keywords = "Afferent arterioles, Efferent arterioles, Hemodynamics, Renal microcirculation, Tubuloglomerular feedback, Videomicroscopy",
author = "T. Yamamoto and K. Hayashi and H. Matsuda and E. Kubota and H. Tanaka and Y. Ogasawara and H. Nakamoto and H. Suzuki and T. Saruta and F. Kajiya",
year = "2001",
doi = "10.1046/j.1523-1755.2001.00808.x",
language = "English",
volume = "60",
pages = "364--369",
journal = "Kidney International",
issn = "0085-2538",
publisher = "Nature Publishing Group",
number = "1",

}

TY - JOUR

T1 - In vivo visualization of angiotensin II- and tubuloglomerular feedback-mediated renal vasoconstriction

AU - Yamamoto, T.

AU - Hayashi, K.

AU - Matsuda, H.

AU - Kubota, E.

AU - Tanaka, H.

AU - Ogasawara, Y.

AU - Nakamoto, H.

AU - Suzuki, H.

AU - Saruta, T.

AU - Kajiya, F.

PY - 2001

Y1 - 2001

N2 - Background. A noninvasive technique to monitor renal microcirculation would be a useful tool for investigation of renal disease and the effects of drugs on the renal system. We have developed a novel, less invasive technique to visualize renal microcirculation in vivo using an intravital tapered-tip (1 mm ø) lens-probe (pencil lens-probe) videomicroscopy, which only requires insertion of the probe into superficial renal cortex in situ. Methods. To assess validity of this technique, the effects of angiotensin II (Ang II) and intrarenal sodium chloride loading (activator of tubuloglomerular mechanism) were examined. The renal microvasculature was successfully visualized and monitored. Results. Administration of Ang II (1, 3, 10 and 30 ng/kg/ min) produced a dose-dependent constriction of afferent and efferent arterioles in similar degrees; at 30 ng/kg/min, Ang II elicited 52 ± 3 (N = 9) and 53 ± 3% decreases in diameter (N = 9), respectively. The Ang II-induced arteriolar constriction was completely prevented by losartan, an Ang II type 1 (AT1) antagonist. The intrarenal hypertonic saline administration elicited transient increments (from 98 ± 8 to 122 ± 7 mL/ min, N = 6, P < 0.05), followed by a marked reduction in renal blood flow (RBF; 78 ± 7 mL/min, P ± 0.05). This response was accompanied by prominent constriction of afferent (from 15.0 ± 1.1 to 8.5 ± 1.1 μm, N = 6, P < 0.05), but not efferent (from 14.3 ± 1.2 to 13.8 ± 1.0 μm, N = 3) arterioles. Furthermore, this response was completely inhibited by furosemide, a tubuloglomerular feedback inhibitor. Conclusion. The intravital pencil lens-probe videomicroscopy can be a powerful tool for in vivo observation of renal microcirculation, with intact renal microvascular responses to two important renal homeostatic mechanisms, angiotensin II and tubuloglomerular feedback.

AB - Background. A noninvasive technique to monitor renal microcirculation would be a useful tool for investigation of renal disease and the effects of drugs on the renal system. We have developed a novel, less invasive technique to visualize renal microcirculation in vivo using an intravital tapered-tip (1 mm ø) lens-probe (pencil lens-probe) videomicroscopy, which only requires insertion of the probe into superficial renal cortex in situ. Methods. To assess validity of this technique, the effects of angiotensin II (Ang II) and intrarenal sodium chloride loading (activator of tubuloglomerular mechanism) were examined. The renal microvasculature was successfully visualized and monitored. Results. Administration of Ang II (1, 3, 10 and 30 ng/kg/ min) produced a dose-dependent constriction of afferent and efferent arterioles in similar degrees; at 30 ng/kg/min, Ang II elicited 52 ± 3 (N = 9) and 53 ± 3% decreases in diameter (N = 9), respectively. The Ang II-induced arteriolar constriction was completely prevented by losartan, an Ang II type 1 (AT1) antagonist. The intrarenal hypertonic saline administration elicited transient increments (from 98 ± 8 to 122 ± 7 mL/ min, N = 6, P < 0.05), followed by a marked reduction in renal blood flow (RBF; 78 ± 7 mL/min, P ± 0.05). This response was accompanied by prominent constriction of afferent (from 15.0 ± 1.1 to 8.5 ± 1.1 μm, N = 6, P < 0.05), but not efferent (from 14.3 ± 1.2 to 13.8 ± 1.0 μm, N = 3) arterioles. Furthermore, this response was completely inhibited by furosemide, a tubuloglomerular feedback inhibitor. Conclusion. The intravital pencil lens-probe videomicroscopy can be a powerful tool for in vivo observation of renal microcirculation, with intact renal microvascular responses to two important renal homeostatic mechanisms, angiotensin II and tubuloglomerular feedback.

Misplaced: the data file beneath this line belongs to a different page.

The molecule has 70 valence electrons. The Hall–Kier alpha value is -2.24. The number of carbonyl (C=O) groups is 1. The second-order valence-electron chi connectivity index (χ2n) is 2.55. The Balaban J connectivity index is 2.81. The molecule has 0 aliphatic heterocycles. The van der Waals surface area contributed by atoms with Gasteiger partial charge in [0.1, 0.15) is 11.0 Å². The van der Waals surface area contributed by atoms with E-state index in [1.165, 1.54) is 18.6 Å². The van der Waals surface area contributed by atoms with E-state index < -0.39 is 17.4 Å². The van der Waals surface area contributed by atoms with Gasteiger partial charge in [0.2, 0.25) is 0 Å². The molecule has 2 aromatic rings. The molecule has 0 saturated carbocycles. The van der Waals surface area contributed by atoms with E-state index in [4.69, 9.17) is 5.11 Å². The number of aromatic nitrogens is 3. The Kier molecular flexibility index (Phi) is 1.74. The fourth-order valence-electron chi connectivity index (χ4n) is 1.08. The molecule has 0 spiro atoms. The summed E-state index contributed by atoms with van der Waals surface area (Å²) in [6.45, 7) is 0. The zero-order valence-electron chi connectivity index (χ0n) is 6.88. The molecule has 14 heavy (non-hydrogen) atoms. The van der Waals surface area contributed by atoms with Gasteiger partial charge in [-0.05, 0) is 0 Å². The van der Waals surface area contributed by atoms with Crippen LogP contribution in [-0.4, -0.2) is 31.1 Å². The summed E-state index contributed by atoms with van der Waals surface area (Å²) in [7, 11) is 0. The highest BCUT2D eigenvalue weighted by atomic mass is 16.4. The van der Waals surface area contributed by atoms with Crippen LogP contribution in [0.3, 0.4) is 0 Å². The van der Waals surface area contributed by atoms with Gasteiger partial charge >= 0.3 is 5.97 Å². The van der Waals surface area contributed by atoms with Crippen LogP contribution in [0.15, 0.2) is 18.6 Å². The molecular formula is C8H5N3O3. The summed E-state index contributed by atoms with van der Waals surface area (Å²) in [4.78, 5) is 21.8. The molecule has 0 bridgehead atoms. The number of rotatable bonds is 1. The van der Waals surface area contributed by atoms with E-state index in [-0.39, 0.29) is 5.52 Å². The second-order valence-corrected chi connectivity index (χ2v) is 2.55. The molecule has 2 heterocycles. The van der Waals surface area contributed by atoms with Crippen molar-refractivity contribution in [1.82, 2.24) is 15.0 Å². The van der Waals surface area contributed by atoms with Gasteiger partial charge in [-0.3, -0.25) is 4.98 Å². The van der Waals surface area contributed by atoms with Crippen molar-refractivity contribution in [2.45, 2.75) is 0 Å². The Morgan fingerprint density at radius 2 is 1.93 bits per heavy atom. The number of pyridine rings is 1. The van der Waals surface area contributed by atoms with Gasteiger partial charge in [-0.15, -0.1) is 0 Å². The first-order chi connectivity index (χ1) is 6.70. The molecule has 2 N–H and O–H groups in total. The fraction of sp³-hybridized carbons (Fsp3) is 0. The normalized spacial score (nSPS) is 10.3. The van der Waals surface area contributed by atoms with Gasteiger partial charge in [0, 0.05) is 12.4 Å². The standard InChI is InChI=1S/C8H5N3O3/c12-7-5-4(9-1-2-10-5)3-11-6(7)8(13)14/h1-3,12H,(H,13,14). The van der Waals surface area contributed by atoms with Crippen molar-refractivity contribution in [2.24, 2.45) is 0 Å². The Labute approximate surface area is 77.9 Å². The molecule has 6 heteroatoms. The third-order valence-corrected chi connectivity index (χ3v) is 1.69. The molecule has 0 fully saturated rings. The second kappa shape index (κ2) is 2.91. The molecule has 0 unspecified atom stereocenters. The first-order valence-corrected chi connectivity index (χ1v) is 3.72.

KW - Afferent arterioles

KW - Efferent arterioles

KW - Hemodynamics

KW - Renal microcirculation

KW - Tubuloglomerular feedback

KW - Videomicroscopy

UR - http://www.scopus.com/inward/record.url?scp=0034955116&partnerID=8YFLogxK

UR - http://www.scopus.com/inward/citedby.url?scp=0034955116&partnerID=8YFLogxK

U2 - 10.1046/j.1523-1755.2001.00808.x

DO - 10.1046/j.1523-1755.2001.00808.x

M3 - Article

C2 - 11422773

AN - SCOPUS:0034955116

VL - 60

SP - 364

EP - 369

JO - Kidney International

JF - Kidney International

SN - 0085-2538

IS - 1

ER -